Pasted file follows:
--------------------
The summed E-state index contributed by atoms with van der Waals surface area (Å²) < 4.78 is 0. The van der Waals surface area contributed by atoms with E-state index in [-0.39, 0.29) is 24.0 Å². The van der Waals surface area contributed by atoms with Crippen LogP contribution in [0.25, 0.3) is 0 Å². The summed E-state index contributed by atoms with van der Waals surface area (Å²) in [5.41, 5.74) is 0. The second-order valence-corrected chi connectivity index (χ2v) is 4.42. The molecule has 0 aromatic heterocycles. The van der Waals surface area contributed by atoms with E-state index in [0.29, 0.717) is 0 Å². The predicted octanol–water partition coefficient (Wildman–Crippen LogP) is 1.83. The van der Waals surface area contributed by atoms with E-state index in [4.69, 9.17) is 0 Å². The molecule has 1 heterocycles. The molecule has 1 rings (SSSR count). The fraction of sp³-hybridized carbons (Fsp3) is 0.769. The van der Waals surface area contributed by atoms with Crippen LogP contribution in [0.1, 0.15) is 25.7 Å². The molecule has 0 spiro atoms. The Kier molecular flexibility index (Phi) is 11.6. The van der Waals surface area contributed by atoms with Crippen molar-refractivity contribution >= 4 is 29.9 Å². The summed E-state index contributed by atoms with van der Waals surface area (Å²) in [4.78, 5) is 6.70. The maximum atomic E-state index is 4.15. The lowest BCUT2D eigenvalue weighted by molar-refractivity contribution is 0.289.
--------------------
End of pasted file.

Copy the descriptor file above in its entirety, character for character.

The summed E-state index contributed by atoms with van der Waals surface area (Å²) < 4.78 is 0. The van der Waals surface area contributed by atoms with E-state index in [-0.39, 0.29) is 24.0 Å². The van der Waals surface area contributed by atoms with Crippen LogP contribution in [0.25, 0.3) is 0 Å². The summed E-state index contributed by atoms with van der Waals surface area (Å²) in [5.41, 5.74) is 0. The second-order valence-corrected chi connectivity index (χ2v) is 4.42. The molecule has 0 aromatic heterocycles. The van der Waals surface area contributed by atoms with E-state index in [0.29, 0.717) is 0 Å². The predicted octanol–water partition coefficient (Wildman–Crippen LogP) is 1.83. The van der Waals surface area contributed by atoms with E-state index in [4.69, 9.17) is 0 Å². The molecule has 1 heterocycles. The molecule has 1 rings (SSSR count). The fraction of sp³-hybridized carbons (Fsp3) is 0.769. The van der Waals surface area contributed by atoms with Crippen LogP contribution in [0.1, 0.15) is 25.7 Å². The molecule has 0 spiro atoms. The Kier molecular flexibility index (Phi) is 11.6. The van der Waals surface area contributed by atoms with Crippen molar-refractivity contribution >= 4 is 29.9 Å². The summed E-state index contributed by atoms with van der Waals surface area (Å²) in [4.78, 5) is 6.70. The maximum atomic E-state index is 4.15. The lowest BCUT2D eigenvalue weighted by molar-refractivity contribution is 0.289.